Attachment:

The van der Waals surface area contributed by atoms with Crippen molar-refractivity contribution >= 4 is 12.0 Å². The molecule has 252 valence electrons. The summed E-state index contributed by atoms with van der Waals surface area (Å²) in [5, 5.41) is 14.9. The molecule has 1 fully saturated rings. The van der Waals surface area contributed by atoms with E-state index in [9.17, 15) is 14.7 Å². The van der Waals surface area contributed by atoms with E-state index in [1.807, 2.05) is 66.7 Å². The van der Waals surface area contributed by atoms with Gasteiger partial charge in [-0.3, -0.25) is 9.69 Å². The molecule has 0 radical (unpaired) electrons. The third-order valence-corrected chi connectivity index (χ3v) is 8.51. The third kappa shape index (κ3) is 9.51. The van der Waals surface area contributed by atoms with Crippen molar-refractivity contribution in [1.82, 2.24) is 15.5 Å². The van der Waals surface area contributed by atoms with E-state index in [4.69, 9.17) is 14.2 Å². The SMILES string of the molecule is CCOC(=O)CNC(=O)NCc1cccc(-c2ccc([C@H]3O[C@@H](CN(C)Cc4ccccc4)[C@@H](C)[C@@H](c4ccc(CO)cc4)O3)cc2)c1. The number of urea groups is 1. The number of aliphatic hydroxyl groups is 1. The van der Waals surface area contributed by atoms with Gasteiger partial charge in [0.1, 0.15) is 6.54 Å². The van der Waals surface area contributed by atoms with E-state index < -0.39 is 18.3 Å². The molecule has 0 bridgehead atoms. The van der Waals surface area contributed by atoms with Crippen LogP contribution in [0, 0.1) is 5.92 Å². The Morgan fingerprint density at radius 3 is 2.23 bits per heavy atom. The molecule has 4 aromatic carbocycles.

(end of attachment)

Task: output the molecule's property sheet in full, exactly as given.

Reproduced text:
The van der Waals surface area contributed by atoms with Crippen molar-refractivity contribution >= 4 is 12.0 Å². The molecule has 252 valence electrons. The summed E-state index contributed by atoms with van der Waals surface area (Å²) in [5, 5.41) is 14.9. The molecule has 1 fully saturated rings. The van der Waals surface area contributed by atoms with E-state index in [9.17, 15) is 14.7 Å². The van der Waals surface area contributed by atoms with E-state index in [1.807, 2.05) is 66.7 Å². The van der Waals surface area contributed by atoms with Gasteiger partial charge in [-0.3, -0.25) is 9.69 Å². The molecule has 0 radical (unpaired) electrons. The third-order valence-corrected chi connectivity index (χ3v) is 8.51. The third kappa shape index (κ3) is 9.51. The van der Waals surface area contributed by atoms with Crippen molar-refractivity contribution in [1.82, 2.24) is 15.5 Å². The van der Waals surface area contributed by atoms with E-state index in [4.69, 9.17) is 14.2 Å². The SMILES string of the molecule is CCOC(=O)CNC(=O)NCc1cccc(-c2ccc([C@H]3O[C@@H](CN(C)Cc4ccccc4)[C@@H](C)[C@@H](c4ccc(CO)cc4)O3)cc2)c1. The number of urea groups is 1. The number of aliphatic hydroxyl groups is 1. The van der Waals surface area contributed by atoms with Gasteiger partial charge in [0.1, 0.15) is 6.54 Å². The van der Waals surface area contributed by atoms with E-state index < -0.39 is 18.3 Å². The molecule has 0 bridgehead atoms. The van der Waals surface area contributed by atoms with Crippen LogP contribution in [0, 0.1) is 5.92 Å². The Morgan fingerprint density at radius 3 is 2.23 bits per heavy atom. The molecule has 4 aromatic carbocycles.